La Valse by the French impressionist Maurice Ravel is often dubbed a “dance on the volcano”. Next to Bolero, it is the composer’s most famous work, which he wrote as a tribute to Johann Strauss II, the King of the Viennese waltz. La Valse is probably Ravel’s most unexpected composition, which reveals the unprecedented power and energy of romanticism. The composer seems to have taken a fresh look at the genre of waltz that was beginning to disintegrate at the time. La Valse exists as both orchestral and piano versions written by the composer. He described the work with the following preface to the score: “Through whirling clouds, waltzing couples may be faintly distinguished. The clouds gradually scatter: one sees at letter A an immense hall peopled with a whirling crowd. The scene is gradually illuminated. The light of the chandeliers bursts forth at the fortissimo letter B. Set in an imperial court, about 1855.”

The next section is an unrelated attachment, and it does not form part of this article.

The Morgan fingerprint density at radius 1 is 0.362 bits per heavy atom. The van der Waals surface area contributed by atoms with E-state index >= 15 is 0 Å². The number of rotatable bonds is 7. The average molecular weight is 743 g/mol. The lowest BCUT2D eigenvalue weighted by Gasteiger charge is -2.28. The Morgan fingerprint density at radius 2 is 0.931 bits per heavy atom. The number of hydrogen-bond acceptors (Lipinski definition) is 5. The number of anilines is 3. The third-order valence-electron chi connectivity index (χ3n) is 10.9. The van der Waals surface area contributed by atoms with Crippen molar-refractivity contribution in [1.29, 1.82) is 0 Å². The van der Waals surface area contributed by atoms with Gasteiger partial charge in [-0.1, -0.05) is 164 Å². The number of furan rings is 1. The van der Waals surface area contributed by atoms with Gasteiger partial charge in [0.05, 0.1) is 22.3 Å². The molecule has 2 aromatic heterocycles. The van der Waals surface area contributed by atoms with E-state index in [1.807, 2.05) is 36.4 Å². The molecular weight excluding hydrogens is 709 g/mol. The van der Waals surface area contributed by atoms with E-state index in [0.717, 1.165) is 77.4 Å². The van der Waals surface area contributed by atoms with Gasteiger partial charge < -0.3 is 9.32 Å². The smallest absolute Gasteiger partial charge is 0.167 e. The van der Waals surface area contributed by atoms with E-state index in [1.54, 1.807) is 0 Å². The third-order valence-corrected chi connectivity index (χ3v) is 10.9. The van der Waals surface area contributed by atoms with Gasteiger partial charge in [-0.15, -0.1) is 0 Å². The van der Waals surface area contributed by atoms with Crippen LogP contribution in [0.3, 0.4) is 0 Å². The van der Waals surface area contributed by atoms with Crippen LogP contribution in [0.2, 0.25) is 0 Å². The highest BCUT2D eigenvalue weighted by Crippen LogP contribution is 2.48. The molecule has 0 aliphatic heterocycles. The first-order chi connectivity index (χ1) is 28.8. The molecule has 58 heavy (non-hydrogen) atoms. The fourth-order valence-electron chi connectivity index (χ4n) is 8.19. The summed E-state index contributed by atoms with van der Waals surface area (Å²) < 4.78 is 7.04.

The work begins with mysterious, gloomy sounds, followed by fragments of waltz rhythms and melodies. The music fills with rich and colourful chords, piquant dissonances that develop into a radiant Viennese waltz brimming with glowing passages. The climax of the work reaches ecstasy, erupting almost as a volcano.
Ravel’s stricking work is performed by two prominent pianists, well-known outside their countries: Professor Petras Geniušas, a recipient of the Lithuanian National Culture and Art Prize, and his former student, Romanian virtuoso Daniel Ciobanu.
PIANO: DANIEL CIOBANU
PIANO: PETRAS GENIUŠAS